Comment Chinese officials have cited the Facebook “Fake News panic” as a justification for further clampdowns on internet speech and anonymity.
Mark Zuckerberg emerged as the latest scapegoat for the victory of Donald Trump last week.
Ren Xianling, No.2 at the Cyberspace Administration of China, said internet users posting false stories should be punished. Mr Ren advised “using identification systems for netizens who post fake news and rumors, so they could 'reward and punish' them,” Reuters reports.
He was speaking at the third annual World Internet Conference, with Western technology companies including Microsoft and Qualcomm in attendance.
China’s top internet companies seem eager to help. The Government line was bolstered by Chinese companies, Reuters notes. TenCent chairman Ma Huateng seemingly attributing Trump’s victory to insufficient internet speech regulation.
Social media rumours have been a concern for China’s government for some time. In July, the Government prevented news organisations citing news on social media without approval.
Facebook founder Mark Zuckerberg rejected the claims in a Facebook post at the weekend.
The proposition that “fake news” may have explained Trump’s marginal victory in the rustbelt States became popular amongst vanquished Democrat supporters last week. The argument is that changes to Facebook’s “News Feed” algorithm earlier this year began to weight stories shared by a user’s friends more heavily than “genuine” stories sourced to professional media. This gave an incentive for clickbait farms to generate fictional stories to feed the demand for sensational claims.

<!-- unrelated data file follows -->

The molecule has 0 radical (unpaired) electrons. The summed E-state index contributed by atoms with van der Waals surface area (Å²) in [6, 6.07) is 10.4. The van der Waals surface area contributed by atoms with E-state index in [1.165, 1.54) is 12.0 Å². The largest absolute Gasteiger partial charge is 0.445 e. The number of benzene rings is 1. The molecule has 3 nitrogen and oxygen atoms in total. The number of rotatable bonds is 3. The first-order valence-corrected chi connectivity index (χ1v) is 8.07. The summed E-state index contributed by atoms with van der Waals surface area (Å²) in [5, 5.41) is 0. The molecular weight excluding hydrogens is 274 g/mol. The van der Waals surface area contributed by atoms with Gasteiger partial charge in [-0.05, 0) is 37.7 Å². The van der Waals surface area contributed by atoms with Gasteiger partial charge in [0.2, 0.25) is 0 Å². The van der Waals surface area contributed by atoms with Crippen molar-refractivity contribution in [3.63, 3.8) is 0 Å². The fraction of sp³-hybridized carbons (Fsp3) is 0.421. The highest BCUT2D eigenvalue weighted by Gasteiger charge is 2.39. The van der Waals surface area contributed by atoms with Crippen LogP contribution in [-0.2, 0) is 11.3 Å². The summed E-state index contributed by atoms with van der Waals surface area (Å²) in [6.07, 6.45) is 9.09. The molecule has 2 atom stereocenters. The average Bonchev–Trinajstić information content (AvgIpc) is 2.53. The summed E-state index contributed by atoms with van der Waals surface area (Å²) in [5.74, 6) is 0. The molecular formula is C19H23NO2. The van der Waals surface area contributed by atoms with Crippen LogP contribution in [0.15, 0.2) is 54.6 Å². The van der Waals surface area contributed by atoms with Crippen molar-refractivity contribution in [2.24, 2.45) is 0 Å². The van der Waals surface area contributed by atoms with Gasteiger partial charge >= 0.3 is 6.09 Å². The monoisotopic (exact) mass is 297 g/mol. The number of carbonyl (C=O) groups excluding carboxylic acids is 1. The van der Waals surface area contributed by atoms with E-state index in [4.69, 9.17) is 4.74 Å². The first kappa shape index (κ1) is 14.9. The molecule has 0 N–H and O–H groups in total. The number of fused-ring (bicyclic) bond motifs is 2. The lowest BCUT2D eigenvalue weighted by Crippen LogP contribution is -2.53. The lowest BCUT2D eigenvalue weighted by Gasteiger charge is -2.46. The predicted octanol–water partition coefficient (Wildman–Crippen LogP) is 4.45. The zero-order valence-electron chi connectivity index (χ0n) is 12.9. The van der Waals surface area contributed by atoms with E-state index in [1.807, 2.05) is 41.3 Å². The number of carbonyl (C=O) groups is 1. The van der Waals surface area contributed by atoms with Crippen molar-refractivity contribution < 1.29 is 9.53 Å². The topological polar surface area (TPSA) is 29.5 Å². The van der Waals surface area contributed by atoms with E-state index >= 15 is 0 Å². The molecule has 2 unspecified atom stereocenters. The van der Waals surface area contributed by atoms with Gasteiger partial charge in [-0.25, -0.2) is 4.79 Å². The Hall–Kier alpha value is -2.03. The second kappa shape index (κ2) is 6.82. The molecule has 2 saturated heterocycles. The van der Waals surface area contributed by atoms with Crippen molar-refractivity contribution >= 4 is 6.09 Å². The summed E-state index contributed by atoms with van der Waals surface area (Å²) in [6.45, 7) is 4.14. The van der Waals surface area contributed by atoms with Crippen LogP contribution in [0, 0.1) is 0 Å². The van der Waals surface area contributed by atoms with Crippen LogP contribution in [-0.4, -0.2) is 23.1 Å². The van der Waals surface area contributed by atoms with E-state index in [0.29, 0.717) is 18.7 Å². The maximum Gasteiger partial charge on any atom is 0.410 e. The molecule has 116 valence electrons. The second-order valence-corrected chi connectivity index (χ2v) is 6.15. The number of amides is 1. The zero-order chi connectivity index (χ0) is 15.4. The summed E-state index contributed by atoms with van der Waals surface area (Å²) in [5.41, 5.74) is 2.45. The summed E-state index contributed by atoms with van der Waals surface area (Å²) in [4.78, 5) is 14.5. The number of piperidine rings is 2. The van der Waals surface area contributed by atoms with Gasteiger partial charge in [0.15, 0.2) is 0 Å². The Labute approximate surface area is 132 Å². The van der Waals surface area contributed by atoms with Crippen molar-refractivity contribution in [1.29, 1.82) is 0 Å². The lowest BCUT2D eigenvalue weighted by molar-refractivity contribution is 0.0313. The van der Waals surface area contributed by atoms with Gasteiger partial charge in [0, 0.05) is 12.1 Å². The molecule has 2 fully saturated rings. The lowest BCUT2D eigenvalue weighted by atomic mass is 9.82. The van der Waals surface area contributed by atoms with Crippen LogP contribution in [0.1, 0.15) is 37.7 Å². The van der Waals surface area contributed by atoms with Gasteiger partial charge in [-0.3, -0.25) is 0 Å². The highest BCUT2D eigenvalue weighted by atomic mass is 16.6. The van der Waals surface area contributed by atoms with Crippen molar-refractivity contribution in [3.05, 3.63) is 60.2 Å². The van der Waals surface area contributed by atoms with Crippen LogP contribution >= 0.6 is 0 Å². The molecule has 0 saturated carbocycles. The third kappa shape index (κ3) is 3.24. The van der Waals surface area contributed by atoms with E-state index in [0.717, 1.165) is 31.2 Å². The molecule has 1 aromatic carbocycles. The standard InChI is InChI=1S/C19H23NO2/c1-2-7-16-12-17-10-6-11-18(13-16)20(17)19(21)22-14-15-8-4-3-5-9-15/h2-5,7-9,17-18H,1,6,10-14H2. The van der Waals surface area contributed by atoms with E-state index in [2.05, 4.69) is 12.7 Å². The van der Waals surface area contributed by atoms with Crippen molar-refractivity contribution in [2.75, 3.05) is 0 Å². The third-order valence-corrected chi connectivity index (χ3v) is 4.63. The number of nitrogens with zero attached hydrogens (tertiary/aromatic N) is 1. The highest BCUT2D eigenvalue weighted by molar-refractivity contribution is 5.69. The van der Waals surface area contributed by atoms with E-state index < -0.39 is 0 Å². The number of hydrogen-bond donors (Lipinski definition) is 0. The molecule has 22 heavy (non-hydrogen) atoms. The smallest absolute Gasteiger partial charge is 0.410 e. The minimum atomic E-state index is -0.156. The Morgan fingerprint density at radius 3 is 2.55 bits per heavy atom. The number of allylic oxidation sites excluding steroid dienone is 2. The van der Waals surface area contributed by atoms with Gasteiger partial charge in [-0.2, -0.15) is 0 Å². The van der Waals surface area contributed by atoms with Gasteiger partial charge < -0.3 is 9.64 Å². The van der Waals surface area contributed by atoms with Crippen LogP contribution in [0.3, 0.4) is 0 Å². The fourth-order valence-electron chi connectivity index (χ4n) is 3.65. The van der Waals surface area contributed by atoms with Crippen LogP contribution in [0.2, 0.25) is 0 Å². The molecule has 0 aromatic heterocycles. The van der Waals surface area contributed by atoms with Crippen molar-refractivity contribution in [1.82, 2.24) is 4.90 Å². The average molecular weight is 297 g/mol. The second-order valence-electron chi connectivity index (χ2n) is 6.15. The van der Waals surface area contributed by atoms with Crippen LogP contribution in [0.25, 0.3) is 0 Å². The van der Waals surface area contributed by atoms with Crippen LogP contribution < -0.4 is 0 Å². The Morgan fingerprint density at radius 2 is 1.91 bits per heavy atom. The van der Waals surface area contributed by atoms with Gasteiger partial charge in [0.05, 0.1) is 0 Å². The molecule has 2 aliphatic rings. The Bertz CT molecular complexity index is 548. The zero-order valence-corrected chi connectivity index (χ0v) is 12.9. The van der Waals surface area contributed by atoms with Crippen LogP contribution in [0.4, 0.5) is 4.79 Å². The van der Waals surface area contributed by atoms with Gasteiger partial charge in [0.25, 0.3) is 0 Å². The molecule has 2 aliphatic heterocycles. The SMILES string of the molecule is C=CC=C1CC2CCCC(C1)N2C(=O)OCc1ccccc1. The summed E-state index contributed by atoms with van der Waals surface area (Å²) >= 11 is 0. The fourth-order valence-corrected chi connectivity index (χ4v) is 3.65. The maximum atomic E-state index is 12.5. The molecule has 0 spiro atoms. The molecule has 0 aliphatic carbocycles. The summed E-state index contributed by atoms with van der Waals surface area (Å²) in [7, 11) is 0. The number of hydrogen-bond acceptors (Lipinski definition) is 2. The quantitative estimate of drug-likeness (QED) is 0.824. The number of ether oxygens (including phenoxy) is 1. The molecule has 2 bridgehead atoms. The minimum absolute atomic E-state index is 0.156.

Over a hundred news domains generating clickbait were reportedly traced to one single operation run by teenagers in the town of Veles, Macedonia. Buzzfeed found that the teens had experimented with generating sensational and bogus stories designed for progressives, such as Democratic candidate Bernie Sanders, but they didn’t generate as many clicks as anti-Clinton stories Trump supporters shared.
However this argument owes more to faith than reason. No “fake” story reached more than one million “engagements” (likes or shares). More than twice as many Americans get their news from the TV than they do the internet. It also requires the reader or sharer of a piece of “fake news” clickbait to have turned out to vote, when they otherwise would not have done, or to have switched sites as the result of a piece of clickbait.